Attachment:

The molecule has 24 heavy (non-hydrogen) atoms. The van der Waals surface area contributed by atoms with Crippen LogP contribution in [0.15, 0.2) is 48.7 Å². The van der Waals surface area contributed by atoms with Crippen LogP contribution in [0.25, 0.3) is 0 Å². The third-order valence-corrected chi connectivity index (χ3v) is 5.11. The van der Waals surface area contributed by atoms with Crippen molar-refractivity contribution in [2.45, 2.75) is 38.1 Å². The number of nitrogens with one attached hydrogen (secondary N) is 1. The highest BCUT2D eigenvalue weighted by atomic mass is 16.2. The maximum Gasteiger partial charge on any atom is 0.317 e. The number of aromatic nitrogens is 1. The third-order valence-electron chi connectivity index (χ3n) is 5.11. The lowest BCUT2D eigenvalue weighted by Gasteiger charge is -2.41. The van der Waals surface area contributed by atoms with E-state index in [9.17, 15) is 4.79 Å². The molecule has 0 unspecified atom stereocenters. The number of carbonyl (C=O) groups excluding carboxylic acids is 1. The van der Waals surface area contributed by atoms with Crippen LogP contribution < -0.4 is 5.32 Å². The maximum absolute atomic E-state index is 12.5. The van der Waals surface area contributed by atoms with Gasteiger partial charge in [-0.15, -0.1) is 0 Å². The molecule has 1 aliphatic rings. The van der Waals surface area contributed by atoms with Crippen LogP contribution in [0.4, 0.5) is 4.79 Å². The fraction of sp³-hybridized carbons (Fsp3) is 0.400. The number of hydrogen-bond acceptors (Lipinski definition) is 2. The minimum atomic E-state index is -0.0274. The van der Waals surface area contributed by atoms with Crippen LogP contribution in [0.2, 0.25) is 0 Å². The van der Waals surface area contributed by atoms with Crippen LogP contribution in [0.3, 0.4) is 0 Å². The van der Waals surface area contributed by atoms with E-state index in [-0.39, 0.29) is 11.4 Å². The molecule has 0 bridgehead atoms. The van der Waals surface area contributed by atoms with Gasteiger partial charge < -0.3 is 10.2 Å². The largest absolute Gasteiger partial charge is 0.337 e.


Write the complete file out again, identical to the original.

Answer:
The molecule has 24 heavy (non-hydrogen) atoms. The van der Waals surface area contributed by atoms with Crippen LogP contribution in [0.15, 0.2) is 48.7 Å². The van der Waals surface area contributed by atoms with Crippen LogP contribution in [0.25, 0.3) is 0 Å². The third-order valence-corrected chi connectivity index (χ3v) is 5.11. The van der Waals surface area contributed by atoms with Crippen molar-refractivity contribution in [2.45, 2.75) is 38.1 Å². The number of nitrogens with one attached hydrogen (secondary N) is 1. The highest BCUT2D eigenvalue weighted by atomic mass is 16.2. The maximum Gasteiger partial charge on any atom is 0.317 e. The number of aromatic nitrogens is 1. The third-order valence-electron chi connectivity index (χ3n) is 5.11. The lowest BCUT2D eigenvalue weighted by Gasteiger charge is -2.41. The van der Waals surface area contributed by atoms with E-state index in [9.17, 15) is 4.79 Å². The molecule has 0 unspecified atom stereocenters. The number of carbonyl (C=O) groups excluding carboxylic acids is 1. The van der Waals surface area contributed by atoms with Crippen LogP contribution < -0.4 is 5.32 Å². The maximum absolute atomic E-state index is 12.5. The van der Waals surface area contributed by atoms with Gasteiger partial charge in [-0.15, -0.1) is 0 Å². The molecule has 1 aliphatic rings. The van der Waals surface area contributed by atoms with Crippen LogP contribution in [0.4, 0.5) is 4.79 Å². The fraction of sp³-hybridized carbons (Fsp3) is 0.400. The number of hydrogen-bond acceptors (Lipinski definition) is 2. The minimum atomic E-state index is -0.0274. The van der Waals surface area contributed by atoms with Crippen LogP contribution in [0.2, 0.25) is 0 Å². The van der Waals surface area contributed by atoms with Crippen LogP contribution in [0.3, 0.4) is 0 Å². The van der Waals surface area contributed by atoms with E-state index in [-0.39, 0.29) is 11.4 Å². The molecule has 0 bridgehead atoms. The van der Waals surface area contributed by atoms with Gasteiger partial charge < -0.3 is 10.2 Å². The largest absolute Gasteiger partial charge is 0.337 e.